The Gospel in a Nutshell

Many of us got the impression from our churches over the years that the gospel could be shrink-wrapped, shrunk down, and stated in brief summary form, usually along the lines of “Jesus died to save me from my sins.” (Frank Schaeffer has a funny take on this in his novel Portofino, in which the missionary family evangelizes using a “Gospel Walnut Witnessing Kit.”)miniature_bible

As I said in a previous post, Jesus’ death on the cross is clearly part of what the New Testament means by “the gospel.” There’s no giving that up. But watch what happens when we say that the essence of the gospel is “Jesus died to save me from my sins.” First, I’ve just referred to myself (twice) more than Jesus (once). Second, I’ve focused on the cross; I’ve said nothing about the resurrection, much less Jesus’ life and teachings. I’ve said nothing about the kingdom of God, which is what Jesus proclaimed as the gospel (Mark 1:15). Third, then, is it any wonder that many of us grew up wondering why we needed that Old Testament in front of our New Testaments? Was it just a paperweight? (Fortunately, or unfortunately, Bible publishers helped us out of this jam by printing Bibles with no Old Testament, just a New Testament and Psalms.)

The problem with—and solution for—saying that the gospel can be summed up in this way is that neither Jesus nor the Gospel writers nor Paul nor any of the other New Testament writers interpreted Jesus’ mission only in terms of a single event. No, they spoke about Jesus in terms of what the one God, Creator of all things, was up to in the world (for example, Matthew constantly refers to how Jesus’ story fulfilled Old Testament scripture; and Jesus said that he came to fulfill the law, not overthrow it). So we might begin to suspect that freeze-drying the gospel into one simple sentence about Jesus and me may be missing the boat.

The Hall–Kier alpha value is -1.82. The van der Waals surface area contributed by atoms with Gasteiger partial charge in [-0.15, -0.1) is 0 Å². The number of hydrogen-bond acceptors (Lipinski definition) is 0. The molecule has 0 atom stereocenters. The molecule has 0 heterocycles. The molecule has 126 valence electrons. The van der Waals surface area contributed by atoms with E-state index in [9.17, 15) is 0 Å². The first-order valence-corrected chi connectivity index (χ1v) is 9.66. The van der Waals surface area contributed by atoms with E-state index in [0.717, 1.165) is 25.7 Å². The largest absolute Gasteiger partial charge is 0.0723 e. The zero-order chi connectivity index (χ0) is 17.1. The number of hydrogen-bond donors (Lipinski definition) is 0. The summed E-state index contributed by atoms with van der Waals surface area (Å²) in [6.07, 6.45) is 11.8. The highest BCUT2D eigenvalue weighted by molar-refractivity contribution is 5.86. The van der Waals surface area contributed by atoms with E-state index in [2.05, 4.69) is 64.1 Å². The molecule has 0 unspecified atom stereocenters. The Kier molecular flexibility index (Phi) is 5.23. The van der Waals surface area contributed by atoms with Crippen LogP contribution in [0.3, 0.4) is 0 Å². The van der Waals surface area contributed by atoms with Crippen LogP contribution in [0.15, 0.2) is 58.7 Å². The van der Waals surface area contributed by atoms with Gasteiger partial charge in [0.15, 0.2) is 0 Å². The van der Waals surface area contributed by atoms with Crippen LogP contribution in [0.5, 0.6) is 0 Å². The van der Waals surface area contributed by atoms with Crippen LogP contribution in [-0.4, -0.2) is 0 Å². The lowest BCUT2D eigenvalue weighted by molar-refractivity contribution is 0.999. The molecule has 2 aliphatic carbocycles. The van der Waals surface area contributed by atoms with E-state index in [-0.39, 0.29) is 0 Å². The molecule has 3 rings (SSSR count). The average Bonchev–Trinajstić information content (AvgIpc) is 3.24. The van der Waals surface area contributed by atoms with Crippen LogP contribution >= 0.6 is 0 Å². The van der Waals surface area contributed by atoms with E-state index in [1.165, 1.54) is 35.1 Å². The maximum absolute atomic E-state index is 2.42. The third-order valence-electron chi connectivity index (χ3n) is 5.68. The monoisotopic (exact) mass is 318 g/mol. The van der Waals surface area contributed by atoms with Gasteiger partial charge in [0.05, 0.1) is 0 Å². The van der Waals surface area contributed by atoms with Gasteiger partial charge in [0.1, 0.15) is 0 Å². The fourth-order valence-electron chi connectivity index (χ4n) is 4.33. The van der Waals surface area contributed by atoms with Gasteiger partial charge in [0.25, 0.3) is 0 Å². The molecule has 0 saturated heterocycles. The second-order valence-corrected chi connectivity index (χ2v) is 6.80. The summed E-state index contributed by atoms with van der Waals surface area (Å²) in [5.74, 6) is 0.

So here’s another reason to ask “What is the gospel?” We need a starting point, a focus for the gospel that’s more grounded in the biblical narrative as a whole. Yes, Jesus’ saving death is crucial. But while saying “Jesus died to save me from my sins” is good news, it’s really only good news for me. So am I at the center of the gospel? Somehow I doubt it. We need to keep going.

Question: What other ways of summing up the gospel were you taught?